First of all, I have to say that I feel really sorry for the audience on the Getting Things Done Fast CDs. Why? Because I have listened and re-listened quite a few times to these CDs, and every time I do, a new nugget jumps into my head and causes a major light bulb moment. How did those people take it all in with just one listen? Beats me ...but hopefully they all now have the CDs to listen to.
Anyway, my latest light bulb is the combined potential effect of journaling and distributed cognition.
David coaches us through the mindsweep, which helps us get all our open loops down on paper so that we can consider what to do with them. This “distributed cognition” will produce a lot of items for us to consider.
But there are bigger questions to deal with. I am starting to taste the possibilities of really, and I mean really digging in deep to see what long-term obligations or commitments have become buried under the day to day stuff; also I think some thirty to fifty thousand foot issues will also emerge – and I anticipate that this will result from journaling.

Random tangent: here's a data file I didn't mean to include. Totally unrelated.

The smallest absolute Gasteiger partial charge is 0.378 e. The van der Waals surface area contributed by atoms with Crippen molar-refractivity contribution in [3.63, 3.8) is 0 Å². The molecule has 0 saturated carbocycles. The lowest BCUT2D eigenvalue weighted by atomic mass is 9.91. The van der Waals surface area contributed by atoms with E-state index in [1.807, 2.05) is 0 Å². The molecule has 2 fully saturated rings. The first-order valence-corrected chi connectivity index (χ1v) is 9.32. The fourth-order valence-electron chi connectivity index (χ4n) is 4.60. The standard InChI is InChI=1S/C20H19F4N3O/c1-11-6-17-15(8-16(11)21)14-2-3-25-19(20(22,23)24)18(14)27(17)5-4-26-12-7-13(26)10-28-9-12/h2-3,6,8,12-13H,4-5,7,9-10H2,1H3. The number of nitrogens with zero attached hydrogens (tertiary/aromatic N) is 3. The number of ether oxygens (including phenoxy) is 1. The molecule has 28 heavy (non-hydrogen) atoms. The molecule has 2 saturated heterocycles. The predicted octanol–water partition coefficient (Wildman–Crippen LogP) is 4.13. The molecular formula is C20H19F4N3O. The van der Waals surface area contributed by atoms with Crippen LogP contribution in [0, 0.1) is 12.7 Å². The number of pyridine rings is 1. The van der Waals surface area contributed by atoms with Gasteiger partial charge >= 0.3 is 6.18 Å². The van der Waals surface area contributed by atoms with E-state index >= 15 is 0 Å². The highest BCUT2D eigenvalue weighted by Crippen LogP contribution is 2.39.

To a small extent in the early part of GTD Fast, and to a greater extent in the article linked from the Press Links section of this website to an article entitled "Finding Your Inside Time" in Writer's Digest Magazine, David hints at the deep-cleansing benefits of journal writing.
It occurred to me that of the dozens upon dozens of the “notes to self” that I write, the majority are observations about how and why I do things. When I sit down to process them, they don’t turn into next actions, but I certainly don’t want to throw them away. I feel that quite a few of them are glimpses of the forest floor. I suspect this is journaling.
I have ordered "Journal to the Self” by Kathleen Adams to give me some pointers in journal writing. Maybe 80% of my writing will just be fluff, but I am sure that some overgrown signposts are going to emerge to give me some better insights as to why I feel obliged to hang on to some of my commitments.